The year 2017 was also difficult for the SNP. Just two years in, they lost 21 of the seats gained in the post-referendum wave, prompting a round of anxiety about how far to foreground the independence question in the party’s rhetoric.

Psychologically, I think the SNP and the broader community of independence supporters may now – finally – be fully experiencing the return of the repressed political failures of 2014. As Dr Freud says, we can repress facts we find uncongenial, shoving them into the shadows and putting them at the back of our minds. But the repressed has a sturdy and disturbing tendency to reappear eventually. We’ve now reached the stage of “eventually” – with knobs on. And it isn’t pretty.

Instead of understanding the SNP’s current predicament as a tragedy of circumstances, critics and commentators want to make it a tragedy of character – suggesting that all the practical challenges of having tried and failed in 2014 would disappear if only there was personnel change, drafting truer believers and encouraging more unicorn-chasing all round.

THIS kind of recrimination has a real toxicity to it – pretending there are easy solutions where none are to be found, criticising people’s motives and convictions as if all the practical challenges would suddenly fall away if the right people were put in charge. Spoilers: they won’t. Old timers who left their fingerprints all over the failed 2014 campaign might try learning a little modesty.

We aren’t short of bold prognostications about what the SNP should and shouldn’t do this weekend. But whether you want the SNP to do well electorally or hope they’re swept into the sea at the next General Election, it isn’t special pleading to point out that this by-election took place in a peculiar context which we do our analysis a disservice by ignoring. Wondering how generalisable Thursday night’s outcome was isn’t whataboutery – whether you’re a Labour strategist or an SNP spinner.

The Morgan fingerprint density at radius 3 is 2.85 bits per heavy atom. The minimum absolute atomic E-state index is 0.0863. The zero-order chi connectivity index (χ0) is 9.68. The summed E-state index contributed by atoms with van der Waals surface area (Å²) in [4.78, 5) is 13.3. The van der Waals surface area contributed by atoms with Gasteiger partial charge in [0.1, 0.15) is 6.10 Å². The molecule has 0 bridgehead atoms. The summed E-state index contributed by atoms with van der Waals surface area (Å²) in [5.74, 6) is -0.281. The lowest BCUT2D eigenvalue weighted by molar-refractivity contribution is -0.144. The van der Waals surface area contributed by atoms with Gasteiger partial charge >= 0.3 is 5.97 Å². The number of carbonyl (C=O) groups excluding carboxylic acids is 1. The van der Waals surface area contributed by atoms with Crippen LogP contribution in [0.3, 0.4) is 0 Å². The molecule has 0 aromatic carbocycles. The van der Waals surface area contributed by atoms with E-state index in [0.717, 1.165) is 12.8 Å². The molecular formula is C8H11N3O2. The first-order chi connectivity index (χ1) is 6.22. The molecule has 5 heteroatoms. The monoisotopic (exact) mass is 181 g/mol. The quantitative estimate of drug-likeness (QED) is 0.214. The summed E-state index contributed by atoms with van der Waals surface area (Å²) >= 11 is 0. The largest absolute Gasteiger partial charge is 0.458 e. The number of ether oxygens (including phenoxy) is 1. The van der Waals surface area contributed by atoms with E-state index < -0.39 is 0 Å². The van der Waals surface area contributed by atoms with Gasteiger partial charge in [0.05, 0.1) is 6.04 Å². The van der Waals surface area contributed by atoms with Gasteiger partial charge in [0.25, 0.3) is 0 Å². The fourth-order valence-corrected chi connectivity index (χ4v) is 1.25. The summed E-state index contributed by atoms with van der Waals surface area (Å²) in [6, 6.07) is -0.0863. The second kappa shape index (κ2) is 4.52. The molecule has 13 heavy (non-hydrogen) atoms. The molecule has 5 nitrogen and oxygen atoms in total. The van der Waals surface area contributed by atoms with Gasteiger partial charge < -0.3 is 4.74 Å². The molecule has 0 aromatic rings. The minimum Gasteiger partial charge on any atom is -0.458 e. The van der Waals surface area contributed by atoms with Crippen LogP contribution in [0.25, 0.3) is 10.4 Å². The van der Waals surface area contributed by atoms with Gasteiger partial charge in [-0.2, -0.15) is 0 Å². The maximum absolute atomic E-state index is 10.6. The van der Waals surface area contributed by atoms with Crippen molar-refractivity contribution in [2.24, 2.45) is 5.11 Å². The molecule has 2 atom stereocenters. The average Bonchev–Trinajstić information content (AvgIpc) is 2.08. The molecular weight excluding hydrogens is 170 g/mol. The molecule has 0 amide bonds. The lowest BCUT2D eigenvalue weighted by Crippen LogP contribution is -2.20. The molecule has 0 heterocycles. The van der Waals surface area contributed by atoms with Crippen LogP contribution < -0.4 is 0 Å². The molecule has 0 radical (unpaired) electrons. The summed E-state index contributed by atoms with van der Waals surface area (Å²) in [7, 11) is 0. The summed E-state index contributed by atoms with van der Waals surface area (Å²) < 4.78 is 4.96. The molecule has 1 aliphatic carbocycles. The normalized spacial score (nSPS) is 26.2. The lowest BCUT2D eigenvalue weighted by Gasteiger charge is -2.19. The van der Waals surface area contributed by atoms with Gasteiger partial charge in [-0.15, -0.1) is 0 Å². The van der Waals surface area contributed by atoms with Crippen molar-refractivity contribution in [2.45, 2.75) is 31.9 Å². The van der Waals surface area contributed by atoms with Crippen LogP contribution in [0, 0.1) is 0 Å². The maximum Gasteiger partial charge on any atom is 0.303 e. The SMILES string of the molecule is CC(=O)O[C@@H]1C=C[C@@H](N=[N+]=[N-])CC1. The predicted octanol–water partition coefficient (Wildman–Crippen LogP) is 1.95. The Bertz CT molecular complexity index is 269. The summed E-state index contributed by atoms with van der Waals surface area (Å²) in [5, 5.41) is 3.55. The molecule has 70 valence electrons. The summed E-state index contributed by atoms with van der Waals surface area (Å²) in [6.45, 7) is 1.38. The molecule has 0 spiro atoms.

I’ve more confidence in the relevant questions than the political answers this weekend. So far, Humza Yousaf has not been a lucky general. Sturgeon’s resignation hit the SNP’s polling hard. The leadership campaign was unedifying and uninspiring. Subsequent arrests – still unresolved – left a prevailing gloom which hasn’t cleared.

Ferrier didn’t go quietly. To pry her free from the seat, it was necessary to mobilise a significant volume of support. For the SNP, the upcoming General Election won’t wear this shadow.

The issue of tactical voting is also interesting. The Tory vote in Rutherglen shrunk to 3.9% – despite efforts from some curious sources to present the Conservative candidate as the salt-of-the-earth working-class representative the constituency was looking for. Do Tory Unionists now hate the SNP sufficiently to vote for anyone in a position to beat them?

If I’m a Conservative sympathiser in a marginal seat, in a General Election pitting Labour against an ailing but incumbent Tory government at UK level, am I likely to prioritise my animus towards the SNP over my reluctance to elect another Labour MP? If not, then what?

Michael Shanks won the by-election for Labour by running a mile from Starmer’s policy triangulations. Will this work for Scottish Labour in a General Election, or can Sarwar be optimistic the punters will ignore the legislative detail and feel the vibes of change?

Between 2007 and 2015, the Scottish electorate showed a striking willingness to split their ballots, returning nationalists to government in Edinburgh while trying to make a contribution to keeping the Tories out at Westminster. Are we about to witness the return of similar impulses? For all of his noises off on anything and everything which is now happening in his former party, Alex Salmond never managed to crack the SNP’s Westminster strategy before 2015. Ironically, it looks like Humza Yousaf may be likely to inherit Salmond’s predicament.

There remain opportunities for a modern answer to this question. British politics is living under a low sky right now. There is a palpable enthusiasm gap in British public life. Bad temper feels general. It isn’t just the weather which is frustrated and glum. Peer up at the heavens – there still isn’t much in the way of hope or change breaking through the clouds.